After 38 years in college teaching, I'm not surprised to hear that high school grads can't read or write very well when they enter post-secondary. But I was surprised that the Globe & Mail considered it front-page news last week, and followed with a hand-wringing editorial yesterday.
Of course students can't read and write. Neither could their parents when I taught them in the 1960s and 70s.
For that matter, when I entered Columbia University in 1958, in the post-Sputnik hysteria, the profs considered us a mob of button-down illiterates, sure to be overwhelmed by our far better-schooled Soviet contemporaries. Adults then looked back on the 1930s as a lost golden age of education.
So I see moaning about student literacy as just another autumn ritual, like raking leaves and trick-or-treating. It's a way for the middle-aged to flatter their own educations by deriding their children's.
Complaining about student literacy is like complaining that not all musicians have perfect pitch. We forget that for most of history, literacy was a rare skill exercised by a tiny minority of priests and clerks.
Reading as hard labour
Some people have aptitude for reading just as other have an aptitude for music or dance. Without that aptitude, decoding a text is physically exhausting work-as I learned when I tried to teach myself the Korean alphabet a few years ago. Yet we expect everyone to enter post-secondary with literacy skills only a few are truly proficient in.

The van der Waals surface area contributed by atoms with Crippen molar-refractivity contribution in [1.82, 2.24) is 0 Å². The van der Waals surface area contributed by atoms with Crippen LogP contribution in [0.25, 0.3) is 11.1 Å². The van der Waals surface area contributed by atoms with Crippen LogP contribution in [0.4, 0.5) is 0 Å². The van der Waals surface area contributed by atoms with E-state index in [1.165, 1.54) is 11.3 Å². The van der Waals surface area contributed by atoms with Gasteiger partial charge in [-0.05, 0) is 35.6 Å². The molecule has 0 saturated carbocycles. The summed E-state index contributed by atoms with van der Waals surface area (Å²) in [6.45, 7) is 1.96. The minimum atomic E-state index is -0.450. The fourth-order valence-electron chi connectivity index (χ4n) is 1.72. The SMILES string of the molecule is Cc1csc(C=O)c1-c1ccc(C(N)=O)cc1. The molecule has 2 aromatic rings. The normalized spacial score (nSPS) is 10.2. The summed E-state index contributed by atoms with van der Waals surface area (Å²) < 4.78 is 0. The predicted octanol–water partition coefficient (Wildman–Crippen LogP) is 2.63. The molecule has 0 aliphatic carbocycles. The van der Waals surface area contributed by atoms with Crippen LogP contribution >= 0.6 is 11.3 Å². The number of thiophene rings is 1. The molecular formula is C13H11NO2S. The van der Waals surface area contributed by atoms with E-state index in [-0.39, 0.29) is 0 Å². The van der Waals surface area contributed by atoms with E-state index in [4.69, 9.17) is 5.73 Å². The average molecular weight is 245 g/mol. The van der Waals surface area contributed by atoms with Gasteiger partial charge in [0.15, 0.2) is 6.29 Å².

The answer is not to return post-secondary to its historic role as a club for rich people's kids (themselves no great literates) and a few apprentice scholars. But we need to recognize that most students don't respond very well to traditional academic teaching and learning styles.
It's a waste of time to complain about what they should have learned in high school, or their slowness to adapt to what we teachers find comfortable. Here they are, in our classrooms-what are we going to do with them?
No easy solutions
No single technique will work, but every technique should recognize the individual student and identify that student's needs. My classes include immigrants from Russia and Japan who still don't understand when (and why) to use "the" and "a." Others find decoding English as tiring as I find decoding Korean. Still others are distracted by personal sorrows, not to mention their damn iPods and cell phones.
When they see a real need to master basic skills, students will work hard to do so. Post-secondaries have long recognized the need for writing centers and tutoring to speed the process. The more individual attention that students get, the faster they will improve. This isn't easy in a system that prefers to process students in bulk, and that likes "low maintenance" students who pass our tests and go away.
We also need to recognize that students possess "basic" skills that most teachers have yet to attain. Some of my students have set up a website to coordinate a group project they're working on. Virtually all of them are concise and fluent in email (though some still confuse "then" and "than"). They have suffered through enough bad PowerPoint lectures to know when to rely on chalk and talk for their own eloquent presentations.
If student illiteracy were really the problem it's made out to be, I would have quit this business long ago. The kids don't surprise me when they can't spell; they astound me daily with their questions, insights, and abilities. As long as they keep surprising me, I know the kids are all right-even when they want to spell it "alright."
Crawford Kilian has taught at Capilano College in North Vancouver since 1968. He is the author of 2020 Visions: The Futures of Canadian Education, and 19 other books.
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